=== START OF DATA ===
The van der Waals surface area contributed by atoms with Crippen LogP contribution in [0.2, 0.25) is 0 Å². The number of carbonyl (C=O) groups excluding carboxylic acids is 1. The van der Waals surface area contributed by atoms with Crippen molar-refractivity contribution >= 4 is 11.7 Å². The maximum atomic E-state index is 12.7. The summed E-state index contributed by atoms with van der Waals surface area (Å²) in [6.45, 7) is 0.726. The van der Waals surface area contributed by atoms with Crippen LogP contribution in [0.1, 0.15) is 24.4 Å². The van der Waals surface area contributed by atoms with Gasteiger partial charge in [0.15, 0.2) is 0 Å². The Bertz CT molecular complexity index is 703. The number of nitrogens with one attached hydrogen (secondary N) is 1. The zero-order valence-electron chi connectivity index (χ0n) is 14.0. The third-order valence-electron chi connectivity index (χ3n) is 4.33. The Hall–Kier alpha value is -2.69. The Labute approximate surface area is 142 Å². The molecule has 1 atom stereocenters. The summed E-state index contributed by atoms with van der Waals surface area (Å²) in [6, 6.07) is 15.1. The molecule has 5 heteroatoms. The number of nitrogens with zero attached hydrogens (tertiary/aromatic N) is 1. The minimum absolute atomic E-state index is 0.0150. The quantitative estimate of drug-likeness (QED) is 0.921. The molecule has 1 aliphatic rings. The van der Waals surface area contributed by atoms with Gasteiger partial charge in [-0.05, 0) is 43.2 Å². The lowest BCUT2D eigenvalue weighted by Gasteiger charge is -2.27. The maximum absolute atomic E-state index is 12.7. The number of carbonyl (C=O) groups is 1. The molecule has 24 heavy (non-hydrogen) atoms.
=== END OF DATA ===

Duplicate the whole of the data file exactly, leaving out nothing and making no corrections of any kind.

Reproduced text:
The van der Waals surface area contributed by atoms with Crippen LogP contribution in [0.2, 0.25) is 0 Å². The number of carbonyl (C=O) groups excluding carboxylic acids is 1. The van der Waals surface area contributed by atoms with Crippen molar-refractivity contribution >= 4 is 11.7 Å². The maximum atomic E-state index is 12.7. The summed E-state index contributed by atoms with van der Waals surface area (Å²) in [6.45, 7) is 0.726. The van der Waals surface area contributed by atoms with Crippen LogP contribution in [0.1, 0.15) is 24.4 Å². The van der Waals surface area contributed by atoms with Gasteiger partial charge in [0.15, 0.2) is 0 Å². The Bertz CT molecular complexity index is 703. The number of nitrogens with one attached hydrogen (secondary N) is 1. The zero-order valence-electron chi connectivity index (χ0n) is 14.0. The third-order valence-electron chi connectivity index (χ3n) is 4.33. The Hall–Kier alpha value is -2.69. The Labute approximate surface area is 142 Å². The molecule has 1 atom stereocenters. The summed E-state index contributed by atoms with van der Waals surface area (Å²) in [6, 6.07) is 15.1. The molecule has 5 heteroatoms. The number of nitrogens with zero attached hydrogens (tertiary/aromatic N) is 1. The minimum absolute atomic E-state index is 0.0150. The quantitative estimate of drug-likeness (QED) is 0.921. The molecule has 1 aliphatic rings. The van der Waals surface area contributed by atoms with Gasteiger partial charge in [-0.05, 0) is 43.2 Å². The lowest BCUT2D eigenvalue weighted by Gasteiger charge is -2.27. The maximum absolute atomic E-state index is 12.7. The number of carbonyl (C=O) groups is 1. The molecule has 24 heavy (non-hydrogen) atoms.